IN LIKE A FINN
Michael Gebicki discovers the delights of a smoke sauna but escapes a beating with birch twigs
IF you go to Finland, you will not escape the sauna. When I arrive at Lentiira Holiday Village and the son of the owner, Petri Heikkenen, says to me, ‘‘ You will go to sauna tonight’’, there is no point arguing.
This is something special, too: it’s a smoke sauna, the wood-fired version. The fire is lit in midafternoon and when the wood has burned down the doors are opened to release the smoke, and the sauna is ready for action.
Once upon a time all saunas were smoke saunas, and the Finns hold the tradition in high esteem.
All the Finns I speak to use the word smooth to differentiate the heat of the smoke sauna from the more abrupt heat of the electric model, and I must defer to their connoisseurship in this regard.
The smoke sauna has a tendency spontaneously combust.
After several years, the dry wood and intense heat proves a fatal combination. This particular one burst into flames only a couple of days before my arrival. It was rescued before serious damage was done, but the frame around the door is blackened.
The procedure is the same as in any other sauna. Shower, sit, sweat, cool off, then do it all over again.
When I enter there are already five naked middle-aged gentlemen parked on the benches. The rich, tarry smell is supposedly therapeutic, and just one of several advantages of the smoke sauna.
When things really get steamy in the sauna, the Finns lash one another with birch branches. The effect is wonderfully rejuvenating for the skin, or so I am told, although I see no evidence of flagellation.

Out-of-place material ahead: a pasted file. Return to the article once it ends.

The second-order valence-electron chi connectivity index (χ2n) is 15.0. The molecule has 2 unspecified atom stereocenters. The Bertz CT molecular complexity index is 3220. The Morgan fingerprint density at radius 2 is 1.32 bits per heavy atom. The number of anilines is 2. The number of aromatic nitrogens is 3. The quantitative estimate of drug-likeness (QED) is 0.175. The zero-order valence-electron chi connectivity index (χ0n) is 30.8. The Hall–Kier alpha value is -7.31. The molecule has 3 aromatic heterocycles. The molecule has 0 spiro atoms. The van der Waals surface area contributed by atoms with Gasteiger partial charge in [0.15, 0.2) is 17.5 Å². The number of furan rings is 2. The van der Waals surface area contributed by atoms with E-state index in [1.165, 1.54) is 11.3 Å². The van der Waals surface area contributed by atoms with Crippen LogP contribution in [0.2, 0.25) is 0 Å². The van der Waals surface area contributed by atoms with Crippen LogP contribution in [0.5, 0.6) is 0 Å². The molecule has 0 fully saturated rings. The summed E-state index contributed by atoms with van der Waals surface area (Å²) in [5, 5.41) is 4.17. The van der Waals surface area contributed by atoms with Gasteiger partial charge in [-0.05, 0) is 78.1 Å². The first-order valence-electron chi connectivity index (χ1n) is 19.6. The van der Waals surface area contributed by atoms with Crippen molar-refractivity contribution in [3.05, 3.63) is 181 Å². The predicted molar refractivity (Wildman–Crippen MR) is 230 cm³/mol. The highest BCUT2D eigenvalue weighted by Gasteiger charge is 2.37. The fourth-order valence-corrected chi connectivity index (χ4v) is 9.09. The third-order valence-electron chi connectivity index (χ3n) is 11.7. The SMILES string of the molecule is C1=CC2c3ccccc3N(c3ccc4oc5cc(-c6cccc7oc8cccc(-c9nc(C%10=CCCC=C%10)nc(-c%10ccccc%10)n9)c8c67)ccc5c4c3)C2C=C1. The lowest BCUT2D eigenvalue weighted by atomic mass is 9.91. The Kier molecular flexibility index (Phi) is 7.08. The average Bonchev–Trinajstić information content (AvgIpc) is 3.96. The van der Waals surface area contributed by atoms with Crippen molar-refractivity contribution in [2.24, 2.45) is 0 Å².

One of my fellow perspirees has served time in the Finnish army as part of the UN peacekeeping force in Sinai. The temperature is incredible. ‘‘ Fifty degrees sometimes,’’ he tells me. And what was the first thing these Finnish soldiers built? A sauna, naturally.
After about 20 minutes I reach a satisfying level of meltdown, so I head out, pink and steaming, and plunge into the lake at the front door. The water is shockingly cold. At the height of summer, Heikkenen tells me, the water temperature may go as high as 18C. On a mild night in early June, it’s freezing. I breaststroke out about 10m and by the time I get back my whole body aches, the way your head feels when you eat ice cream too quickly.
I dry off and join the men at the front of the sauna and sit around swigging beer in a comradely way.
It’s 11pm and a gentle twilight has just settled. At this time of the year the sun doesn’t dip much below the horizon in these latitudes, and night amounts to barely an hour of shadow.
Out of deference to my lack of agility with the language, the conversation switches easily into English. The Finnish language appears impenetrable to anyone not born to it. In a whole week in Finland, I manage to master only one word: kittos , or thank you. Foreigners do study Finnish, but death usually intervenes before they get far.
Fortunately, all Finns speak at least one other language and the most popular choice these days is English.
It’s almost midnight by the time we dress. I feel wonderfully clean, healthy and tired.
Heikkenen is pleased, too. He has a twinkle in his eye. ‘‘ Tomorrow we can try you with the birch,’’ he says, patting me on the back.
Tomorrow I am leaving early. But I don’t want to spoil it for him. I nod and keep quiet.